It’s written from both Stella’s and George’s perspectives as they renew their relationship and things take a turn for the worse for one of them. As the story progressed I couldn’t feel much sympathy for either of them. I found it long and drawn out especially as it was remarkably easy to see what would happen next – and it’s written in the present tense (I often, but not always, find this off-putting). It’s not an easy book to rate –  I was tempted to give it just 1 star, but I liked the beginning and I did want to know how it would end, so I’ve given it 2 stars on Goodreads.

My thanks to the publishers for a review copy.

Don’t Let Go by Harlan Coben

Publication Date: 26 September 2017, Random House UK, Cornerstone

Source: Review copy via NetGalley

My rating: 4*

Blurb:

The brilliant new novel from the international bestselling author of Home and Fool Me Once. Mistaken identities, dark family secrets and mysterious conspiracies lie at the heart of this gripping new thriller.

Fifteen years ago in small-town New Jersey, a teenage boy and girl were found dead.

Most people concluded it was a tragic suicide pact. The dead boy’s brother, Nap Dumas, did not. Now Nap is a cop – but he’s a cop who plays by his own rules, and who has never made peace with his past.

And when the past comes back to haunt him, Nap discovers secrets can kill…

My view:

I enjoyed Don’t Let Go very much. It’s a fast-paced mystery that moves between the past and the present with ease, good characterisation and a plot that kept me guessing to the end.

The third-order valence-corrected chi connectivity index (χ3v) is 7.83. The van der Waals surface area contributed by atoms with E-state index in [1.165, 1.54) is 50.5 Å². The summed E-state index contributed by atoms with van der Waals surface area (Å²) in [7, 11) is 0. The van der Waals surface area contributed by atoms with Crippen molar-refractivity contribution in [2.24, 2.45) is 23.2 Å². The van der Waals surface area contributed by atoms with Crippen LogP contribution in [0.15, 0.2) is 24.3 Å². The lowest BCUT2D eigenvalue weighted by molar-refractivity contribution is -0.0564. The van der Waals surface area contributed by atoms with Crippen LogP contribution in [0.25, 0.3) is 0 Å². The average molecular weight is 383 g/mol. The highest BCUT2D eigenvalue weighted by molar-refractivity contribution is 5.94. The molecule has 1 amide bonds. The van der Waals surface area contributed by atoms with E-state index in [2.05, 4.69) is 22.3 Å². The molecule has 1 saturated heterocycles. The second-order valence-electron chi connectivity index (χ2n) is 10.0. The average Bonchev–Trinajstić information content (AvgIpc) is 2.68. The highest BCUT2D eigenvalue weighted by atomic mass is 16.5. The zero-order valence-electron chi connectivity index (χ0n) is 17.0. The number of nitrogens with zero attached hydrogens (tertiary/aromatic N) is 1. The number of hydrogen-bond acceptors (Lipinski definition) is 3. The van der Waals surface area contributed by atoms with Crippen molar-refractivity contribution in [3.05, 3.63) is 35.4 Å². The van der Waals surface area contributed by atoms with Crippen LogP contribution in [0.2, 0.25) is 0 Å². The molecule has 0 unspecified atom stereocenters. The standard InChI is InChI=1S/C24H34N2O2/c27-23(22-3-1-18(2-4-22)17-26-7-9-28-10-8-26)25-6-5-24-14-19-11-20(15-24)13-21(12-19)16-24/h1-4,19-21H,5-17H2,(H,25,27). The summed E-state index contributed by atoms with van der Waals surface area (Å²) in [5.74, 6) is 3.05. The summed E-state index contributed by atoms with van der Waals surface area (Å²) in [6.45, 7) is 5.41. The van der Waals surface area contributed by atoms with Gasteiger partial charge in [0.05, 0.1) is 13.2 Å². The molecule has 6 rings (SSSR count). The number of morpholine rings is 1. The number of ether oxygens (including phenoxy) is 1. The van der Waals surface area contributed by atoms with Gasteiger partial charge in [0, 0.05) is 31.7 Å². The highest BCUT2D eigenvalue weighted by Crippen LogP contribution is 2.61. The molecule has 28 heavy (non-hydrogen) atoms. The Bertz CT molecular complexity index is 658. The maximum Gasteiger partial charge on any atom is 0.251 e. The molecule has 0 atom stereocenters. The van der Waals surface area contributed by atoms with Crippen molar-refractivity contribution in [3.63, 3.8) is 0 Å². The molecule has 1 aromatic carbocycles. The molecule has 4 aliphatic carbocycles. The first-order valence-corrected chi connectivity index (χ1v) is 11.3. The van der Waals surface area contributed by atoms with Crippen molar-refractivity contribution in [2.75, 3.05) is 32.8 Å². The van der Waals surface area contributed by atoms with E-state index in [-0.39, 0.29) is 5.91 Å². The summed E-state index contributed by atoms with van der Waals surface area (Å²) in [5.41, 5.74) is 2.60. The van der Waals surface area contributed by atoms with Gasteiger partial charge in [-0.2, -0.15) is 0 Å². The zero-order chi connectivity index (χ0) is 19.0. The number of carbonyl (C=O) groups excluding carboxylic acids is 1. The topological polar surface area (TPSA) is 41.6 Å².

Two stories relating to Coben’s hometown of New Jersey inspired him to write this story. One was about a mafia leader and a make-shift crematorium and the other about a Nike missile control centre behind barbed-wire fencing near the mafia leader’s house and the elementary school. The stories turned out to be true, but Don’t Let Go is Coben’s own version.

Nap has never got over his twin brother, Leo’s death and fifteen years later he is still constantly in his thoughts. Leo and his girlfriend, Diana had been found by a railway line and it looked as though they had committed suicide, but Nap can’t accept that. And he is still obsessed by his girlfriend, Maura, who had disappeared the same night that Leo died. So when another cop, Rex Canton is found dead with Maura’s fingerprints at the scene of the crime, Nap is determined to get to the truth of what exactly had happened and to find Maura.

This is a book that I just had to read quickly, trying to follow the twists and turns as Nap and Ellie, also a friend from their schooldays, uncovered the secrets and lies that had been told over the years.

I enjoyed Don’t Let Go, but it did remind me of the only other book by Coben that I’ve read – The Woods, also about the murder of two teenagers twenty years earlier. Two other teenagers had disappeared and were presumed dead. Paul Copeland, now a County Prosecutor, is asked to identify a dead body, who turns out to be one of the missing teenagers. His sister was the other missing person and she is still missing. Same story in principle but different details and I’m wondering if this is typical of Coben’s books? Are they formulaic?

My thanks to NetGalley and Random House UK, Cornerstone, the publishers for a review copy.

The Giant’s House by Elizabeth McCracken

I recently moved to a different server and there are some posts that weren’t imported. This is one of them. I first posted this review of The Giant’s House by Elizabeth McCracken, the first book I reviewed in May 2007.